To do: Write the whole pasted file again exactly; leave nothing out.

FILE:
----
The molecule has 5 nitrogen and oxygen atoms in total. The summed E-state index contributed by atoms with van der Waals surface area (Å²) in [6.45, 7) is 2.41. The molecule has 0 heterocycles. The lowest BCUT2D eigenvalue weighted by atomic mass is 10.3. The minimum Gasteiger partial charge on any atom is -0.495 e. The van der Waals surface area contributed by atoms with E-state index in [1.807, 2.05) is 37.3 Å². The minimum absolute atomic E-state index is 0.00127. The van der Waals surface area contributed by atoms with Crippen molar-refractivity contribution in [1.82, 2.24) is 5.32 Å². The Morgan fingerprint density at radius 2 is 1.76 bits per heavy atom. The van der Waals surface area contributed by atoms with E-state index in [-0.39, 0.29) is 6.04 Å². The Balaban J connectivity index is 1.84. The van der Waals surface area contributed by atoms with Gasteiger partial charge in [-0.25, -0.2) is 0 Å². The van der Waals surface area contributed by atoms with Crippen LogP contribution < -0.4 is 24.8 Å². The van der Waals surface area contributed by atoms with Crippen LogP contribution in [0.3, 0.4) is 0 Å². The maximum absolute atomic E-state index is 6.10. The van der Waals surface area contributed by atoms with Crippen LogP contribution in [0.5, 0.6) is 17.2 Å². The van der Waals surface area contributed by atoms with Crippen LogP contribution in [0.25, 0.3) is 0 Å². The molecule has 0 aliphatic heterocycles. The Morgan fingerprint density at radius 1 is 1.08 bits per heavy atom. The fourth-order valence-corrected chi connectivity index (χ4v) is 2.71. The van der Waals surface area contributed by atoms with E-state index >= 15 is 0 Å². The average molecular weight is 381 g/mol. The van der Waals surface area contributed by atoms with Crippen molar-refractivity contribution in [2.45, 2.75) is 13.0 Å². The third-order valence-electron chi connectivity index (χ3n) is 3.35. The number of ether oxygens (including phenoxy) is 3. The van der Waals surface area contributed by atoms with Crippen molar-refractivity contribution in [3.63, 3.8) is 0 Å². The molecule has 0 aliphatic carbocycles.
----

The molecule has 5 nitrogen and oxygen atoms in total. The summed E-state index contributed by atoms with van der Waals surface area (Å²) in [6.45, 7) is 2.41. The molecule has 0 heterocycles. The lowest BCUT2D eigenvalue weighted by atomic mass is 10.3. The minimum Gasteiger partial charge on any atom is -0.495 e. The van der Waals surface area contributed by atoms with E-state index in [1.807, 2.05) is 37.3 Å². The minimum absolute atomic E-state index is 0.00127. The van der Waals surface area contributed by atoms with Crippen molar-refractivity contribution in [1.82, 2.24) is 5.32 Å². The Morgan fingerprint density at radius 2 is 1.76 bits per heavy atom. The van der Waals surface area contributed by atoms with E-state index in [-0.39, 0.29) is 6.04 Å². The Balaban J connectivity index is 1.84. The van der Waals surface area contributed by atoms with Gasteiger partial charge in [-0.25, -0.2) is 0 Å². The van der Waals surface area contributed by atoms with Crippen LogP contribution < -0.4 is 24.8 Å². The van der Waals surface area contributed by atoms with Crippen LogP contribution in [0.3, 0.4) is 0 Å². The maximum absolute atomic E-state index is 6.10. The van der Waals surface area contributed by atoms with Crippen LogP contribution in [0.5, 0.6) is 17.2 Å². The van der Waals surface area contributed by atoms with Crippen LogP contribution in [0.25, 0.3) is 0 Å². The molecule has 0 aliphatic heterocycles. The Morgan fingerprint density at radius 1 is 1.08 bits per heavy atom. The fourth-order valence-corrected chi connectivity index (χ4v) is 2.71. The van der Waals surface area contributed by atoms with E-state index >= 15 is 0 Å². The average molecular weight is 381 g/mol. The van der Waals surface area contributed by atoms with Crippen molar-refractivity contribution in [2.45, 2.75) is 13.0 Å². The third-order valence-electron chi connectivity index (χ3n) is 3.35. The number of ether oxygens (including phenoxy) is 3. The van der Waals surface area contributed by atoms with Crippen molar-refractivity contribution in [3.63, 3.8) is 0 Å². The molecule has 0 aliphatic carbocycles.